Loopt has already signed more than 20 sponsors and will launch with several large companies including The Gap, Universal Records, Burger King, Starbucks and Stanford University. New brands will be rolled out each week in the application.


In a recent editorial post about why location hasn’t gone mainstream, Leah Betancourt argued that its value to advertisers was questionable. Loopt Star isn’t designed to be its own social network; Facebook and Twitter and other services can do that better. Instead, it can be a location guide and a virtual loyalty card. The coupons and the simplicity offer the user value, while the ability to set parameters around offers and to better target existing users offers businesses and advertisers value.

Electronic coupon clippers highlights the rise of the online coupon

So, how can restaurants appeal to price-conscious consumers but not define themselves by price? New delivery channels are taking coupons and discounts to the next level – and to new audiences. For example, offers made to restaurants’ social media followers are working well. In fact, 63% of respondents to the R&I study said coupons and deals are what they most want when they connect to restaurants’ Facebook or Twitter accounts. Restaurants are becoming increasingly adept with offers – such as asking followers to mention a specific tweet to get a special deal. They are also making announcements of last-minute specials and invitations for happy hour specials. In addition to driving traffic quickly, offers aimed at restaurants’ social media audience are viral and build those communities further.

With With over four million subscribers and more than four million coupons sold to date, Groupon is a force in the electronic coupon category. Subscribers receive a daily email with a special offer in their cities to see, do, and buy, including discounts on restaurant meals, such as paying $25 for a coupon (or “groupon”) for $50 worth of food. The offer becomes the exclusive subject of a daily email (including photos, information about the business, and links to its Web site). There’s no upfront cost to businesses to participate; Groupon processes the transaction and retains a portion of each “groupon” sold. Because businesses specify a minimum number to be sold for the deal to be valid, subscribers often use email and social media to spread the word. Restaurants say that participating has helped them reach new audiences – notably the young and Web-savvy – without spending time and money on marketing.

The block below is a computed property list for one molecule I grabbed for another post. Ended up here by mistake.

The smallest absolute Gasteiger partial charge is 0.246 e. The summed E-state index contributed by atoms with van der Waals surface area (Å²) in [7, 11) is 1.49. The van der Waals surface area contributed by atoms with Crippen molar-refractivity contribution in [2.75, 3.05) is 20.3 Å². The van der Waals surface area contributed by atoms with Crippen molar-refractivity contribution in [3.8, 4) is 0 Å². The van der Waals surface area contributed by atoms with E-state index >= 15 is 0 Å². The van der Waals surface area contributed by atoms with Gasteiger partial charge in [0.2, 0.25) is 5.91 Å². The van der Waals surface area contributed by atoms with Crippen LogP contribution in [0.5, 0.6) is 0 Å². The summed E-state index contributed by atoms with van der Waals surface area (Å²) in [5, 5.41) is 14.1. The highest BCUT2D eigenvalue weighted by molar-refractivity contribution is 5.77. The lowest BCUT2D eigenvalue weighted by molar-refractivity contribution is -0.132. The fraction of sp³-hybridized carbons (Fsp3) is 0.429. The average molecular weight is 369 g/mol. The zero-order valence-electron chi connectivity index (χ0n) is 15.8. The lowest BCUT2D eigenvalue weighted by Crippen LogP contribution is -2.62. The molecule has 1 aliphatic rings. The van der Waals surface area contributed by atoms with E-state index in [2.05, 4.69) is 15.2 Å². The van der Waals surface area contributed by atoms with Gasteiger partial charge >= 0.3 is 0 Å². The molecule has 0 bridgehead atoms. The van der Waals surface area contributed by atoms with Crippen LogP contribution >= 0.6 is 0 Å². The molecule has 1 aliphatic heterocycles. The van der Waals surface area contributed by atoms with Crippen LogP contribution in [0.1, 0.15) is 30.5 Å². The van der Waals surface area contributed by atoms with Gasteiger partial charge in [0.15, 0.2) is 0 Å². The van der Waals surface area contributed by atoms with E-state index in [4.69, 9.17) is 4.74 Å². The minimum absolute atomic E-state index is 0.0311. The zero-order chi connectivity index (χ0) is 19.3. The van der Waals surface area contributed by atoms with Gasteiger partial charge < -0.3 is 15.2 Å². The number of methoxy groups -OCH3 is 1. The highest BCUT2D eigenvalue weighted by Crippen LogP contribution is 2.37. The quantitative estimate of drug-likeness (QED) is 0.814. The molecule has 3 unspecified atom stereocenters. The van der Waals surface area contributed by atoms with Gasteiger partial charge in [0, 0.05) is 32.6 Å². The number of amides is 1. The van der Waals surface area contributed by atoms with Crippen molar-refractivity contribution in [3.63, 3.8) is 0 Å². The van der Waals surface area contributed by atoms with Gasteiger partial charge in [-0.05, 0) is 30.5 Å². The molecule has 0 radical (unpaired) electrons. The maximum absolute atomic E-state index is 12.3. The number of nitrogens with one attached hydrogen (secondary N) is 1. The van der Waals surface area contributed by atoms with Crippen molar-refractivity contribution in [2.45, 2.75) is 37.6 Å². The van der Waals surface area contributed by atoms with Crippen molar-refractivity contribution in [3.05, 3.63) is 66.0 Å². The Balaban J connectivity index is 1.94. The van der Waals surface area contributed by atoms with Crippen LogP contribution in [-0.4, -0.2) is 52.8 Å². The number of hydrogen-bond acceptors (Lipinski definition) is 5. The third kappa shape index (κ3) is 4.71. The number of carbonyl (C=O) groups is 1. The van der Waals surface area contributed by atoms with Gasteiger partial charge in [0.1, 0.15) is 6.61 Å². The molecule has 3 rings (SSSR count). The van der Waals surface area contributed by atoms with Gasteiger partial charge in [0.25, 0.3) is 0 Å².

Paperless loyalty cards

Claire Cain Miller enlightens us on the role of smartphone loyalty cards

Instead of collecting paper cards and fumbling through wallets at the cash register, customers are increasingly using their cellphones to track their visits and purchases, and receive rewards.

Some start-ups, like CardStar and CardBank, store existing loyalty cards on cellphones with scannable barcodes. And companies including Motorola and a start-up called mFoundry are providing retailers with the technology to build cellphone loyalty cards.

Self control is exhaustible

Dan heath relates a study that says there is a limit

Then, the two groups are asked to do a second, seemingly unrelated task—basically a kind of logic puzzle where they have to trace out a complicated geometric pattern without raising their pencil. Unbeknownst to them, the puzzle can’t be solved. The scientists are curious how long they’ll persist at a difficult task. So the cookie-eaters try again and again, for an average of 19 minutes, before they give up. But the radish-eaters—they only last an average of 8 minutes. What gives?

The answer may surprise you: They ran out of self-control. Psychologists have discovered that self-control is an exhaustible resource. And I don’t mean self-control only in the sense of turning down cookies or alcohol, I mean a broader sense of self-supervision—any time you’re paying close attention to your actions, like when you’re having a tough conversation or trying to stay focused on a paper you’re writing. This helps to explain why, after a long hard day at the office, we’re more likely to snap at our spouses or have one drink too many—we’ve depleted our self-control.

And here’s why this matters for change: In almost all change situations, you’re substituting new, unfamiliar behaviors for old, comfortable ones, and that burns self-control. Let’s say I present a new morning routine to you that specifies how you’ll shower and brush your teeth. You’ll understand it and you might even agree with my process. But to pull it off, you’ll have to supervise yourself very carefully. Every fiber of your being will want to go back to the old way of doing things. Inevitably, you’ll slip. And if I were uncharitable, I’d see you going back to the old way and I’d say, You’re so lazy. Why can’t you just change?

Wednesday, June 2, 2010

Golf and the Zen of Achieving goals

I was playing golf the other day and I noticed how one attains a goal in this endeavor. Golf first and foremost is a "now centered" activity. The object of the game is to play 18 holes in less strokes than your nearest opponent. Victory in golf is not based on an absolute score, rather it is relative to your opponents score on that day.

The magic of golf as it relates to goal setting is that it breaks down the process to a very specific action. Swinging the golf club at this ball in this precise location as it attempts to find its way to the green and ultamitely into the cup.

Tuesday, June 1, 2010

We are hard wired to co-operate

Victoria relates the prisoners' dilemma saga.

We appear to be hard-wired for cooperation in the same way Tit for Tat was programmed for success. When research subjects played the iterated Prisoner’s Dilemma while attached to equipment monitoring brain activity, the brains of those who were cooperating with one another lit up like pinball machines. Not only did the cooperators win more total points for cooperation than did the betrayers, they were happier whether they were winning or not. As the neuroscientists discovered, when we cooperate, the neurochemical that gives us pleasure – dopamine – is released. At the same time that the cooperators’ brains were being bathed in the warm glow of dopamine, their impulse inhibition areas were activated, helping them resist the lure of self-seeking.